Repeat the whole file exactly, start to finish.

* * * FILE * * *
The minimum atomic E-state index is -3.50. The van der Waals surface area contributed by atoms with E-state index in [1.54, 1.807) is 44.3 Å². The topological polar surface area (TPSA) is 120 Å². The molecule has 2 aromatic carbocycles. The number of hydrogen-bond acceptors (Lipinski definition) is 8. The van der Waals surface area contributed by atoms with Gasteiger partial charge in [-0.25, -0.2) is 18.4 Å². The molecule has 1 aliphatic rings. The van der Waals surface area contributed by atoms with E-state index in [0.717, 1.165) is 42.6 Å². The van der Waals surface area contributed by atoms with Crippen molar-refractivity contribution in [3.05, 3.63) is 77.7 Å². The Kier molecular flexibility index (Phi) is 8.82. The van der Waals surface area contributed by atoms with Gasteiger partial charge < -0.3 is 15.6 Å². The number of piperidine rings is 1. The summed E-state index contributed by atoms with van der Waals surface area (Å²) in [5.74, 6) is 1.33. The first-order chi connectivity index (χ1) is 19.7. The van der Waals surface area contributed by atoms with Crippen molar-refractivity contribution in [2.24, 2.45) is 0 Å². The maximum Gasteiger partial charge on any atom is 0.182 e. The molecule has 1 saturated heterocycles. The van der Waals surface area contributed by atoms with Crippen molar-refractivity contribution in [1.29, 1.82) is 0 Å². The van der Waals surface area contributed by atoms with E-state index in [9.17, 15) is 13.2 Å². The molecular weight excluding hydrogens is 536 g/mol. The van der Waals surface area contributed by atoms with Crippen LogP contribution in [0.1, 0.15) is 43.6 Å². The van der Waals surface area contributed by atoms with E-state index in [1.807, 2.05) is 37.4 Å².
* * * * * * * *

The minimum atomic E-state index is -3.50. The van der Waals surface area contributed by atoms with E-state index in [1.54, 1.807) is 44.3 Å². The topological polar surface area (TPSA) is 120 Å². The molecule has 2 aromatic carbocycles. The number of hydrogen-bond acceptors (Lipinski definition) is 8. The van der Waals surface area contributed by atoms with Gasteiger partial charge in [-0.25, -0.2) is 18.4 Å². The molecule has 1 aliphatic rings. The van der Waals surface area contributed by atoms with E-state index in [0.717, 1.165) is 42.6 Å². The van der Waals surface area contributed by atoms with Crippen molar-refractivity contribution in [3.05, 3.63) is 77.7 Å². The Kier molecular flexibility index (Phi) is 8.82. The van der Waals surface area contributed by atoms with Gasteiger partial charge < -0.3 is 15.6 Å². The number of piperidine rings is 1. The summed E-state index contributed by atoms with van der Waals surface area (Å²) in [5.74, 6) is 1.33. The first-order chi connectivity index (χ1) is 19.7. The van der Waals surface area contributed by atoms with Crippen molar-refractivity contribution in [2.24, 2.45) is 0 Å². The maximum Gasteiger partial charge on any atom is 0.182 e. The molecule has 1 saturated heterocycles. The van der Waals surface area contributed by atoms with Crippen molar-refractivity contribution in [1.29, 1.82) is 0 Å². The van der Waals surface area contributed by atoms with E-state index in [9.17, 15) is 13.2 Å². The molecular weight excluding hydrogens is 536 g/mol. The van der Waals surface area contributed by atoms with Crippen LogP contribution in [0.1, 0.15) is 43.6 Å². The van der Waals surface area contributed by atoms with E-state index in [1.807, 2.05) is 37.4 Å².